Letter to the Editor

Article excerpt


IN HIS ARTICLE, "IS IT TIME TO GIVE RELIGIONS A PUBLIC VOICE?" (INROADS 10), Gregory Baum argues that keeping religion within the private sphere amounts to "condemning to silence a significant portion of the population." He then puts this argument within the context of globalization, development and Westernization, reminding us that to many third-world intellectuals, especially those speaking from a religious conviction, Western-style economic development is a form of colonialism. While he is not explicit as to which religions he sees as offering an alternative to this domination and to the secular philosophy disseminated by economic development, it is clear that as a committed Catholic he includes Christianity among them.

This raises a question I believe worth pursuing. It is true that in sub-Saharan Africa, many churches became highly involved in the 1970s in both development and the defence of human rights. But does this allow us to see them as opposing rather than facilitating Westernization?

The basic elements of Westernization include an economic view of human nature, and a belief in progress, in the necessity and the universality of development, and in the supremacy of instrumental reason, which, together, can be described as the dissemination of modernity Is Christianity also a disseminator of some or all of these elements when it is involved in development in nonWestern countries? In field research undertaken in 1999, I analyzed the impact of Christianity on the moral values, social hierarchy and identity of the Asante people of Ghana.

In my research, I found that Christianity's efforts at development have several effects on the communities and the individuals observed (and interviewed). First, their social relations and the way they view themselves are becoming more individualistic. This is not surprising as Christianity is a monotheistic religion. In addition, a basic tenet is that all are equal under God, and "His Kingdom" is within all of us regardless of gender, class or colour. This radical equality is a direct cause of a loss of respect for traditional hierarchy structures such as elders in Asante culture. Interestingly, followers of traditional religions also point to Christianity as a culprit for the rise in criminality and declining morality among young people because the "Christian God forgives." This is certainly strange to hear from a Western perspective, since many Christians in the West claim that the rise in violence is due to the weakening of Christian morality.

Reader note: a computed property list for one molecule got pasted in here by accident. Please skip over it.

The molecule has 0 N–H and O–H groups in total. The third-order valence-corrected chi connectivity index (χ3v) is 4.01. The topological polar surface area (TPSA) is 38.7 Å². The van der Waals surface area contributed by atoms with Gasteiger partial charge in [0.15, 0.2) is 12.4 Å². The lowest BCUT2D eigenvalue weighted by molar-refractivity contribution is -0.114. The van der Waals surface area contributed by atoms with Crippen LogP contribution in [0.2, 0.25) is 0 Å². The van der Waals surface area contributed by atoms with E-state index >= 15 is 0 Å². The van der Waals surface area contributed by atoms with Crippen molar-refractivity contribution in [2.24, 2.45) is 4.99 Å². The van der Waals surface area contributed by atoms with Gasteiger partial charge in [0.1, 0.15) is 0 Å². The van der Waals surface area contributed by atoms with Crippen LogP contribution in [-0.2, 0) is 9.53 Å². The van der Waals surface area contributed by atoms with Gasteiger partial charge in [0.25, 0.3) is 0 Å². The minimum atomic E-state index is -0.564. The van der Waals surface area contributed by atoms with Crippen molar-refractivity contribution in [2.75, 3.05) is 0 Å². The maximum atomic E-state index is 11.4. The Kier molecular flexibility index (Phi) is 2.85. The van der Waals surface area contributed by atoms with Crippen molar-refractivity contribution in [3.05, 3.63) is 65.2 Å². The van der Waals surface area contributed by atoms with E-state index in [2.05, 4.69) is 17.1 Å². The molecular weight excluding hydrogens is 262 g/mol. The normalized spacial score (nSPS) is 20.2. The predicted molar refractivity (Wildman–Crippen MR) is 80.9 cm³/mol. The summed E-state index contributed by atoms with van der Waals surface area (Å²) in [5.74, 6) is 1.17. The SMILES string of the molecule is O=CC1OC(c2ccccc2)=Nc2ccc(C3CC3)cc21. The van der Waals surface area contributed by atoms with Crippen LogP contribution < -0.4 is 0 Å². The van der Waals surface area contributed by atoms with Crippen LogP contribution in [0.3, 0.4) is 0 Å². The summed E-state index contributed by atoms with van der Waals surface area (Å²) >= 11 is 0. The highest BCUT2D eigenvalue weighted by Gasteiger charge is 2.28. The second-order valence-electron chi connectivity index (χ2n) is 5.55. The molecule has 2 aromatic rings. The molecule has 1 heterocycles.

A second impact of Christianity on Asante culture is that it is contributing, even more than development, to the erosion of the chiefs' legitimacy and traditional function as mediator to the world of the divinities. A chief's main source of legitimacy and authority used to be religious (dead ancestors and gods), but this source is being replaced by the capacity to develop materially his community through Christian-sponsored projects. …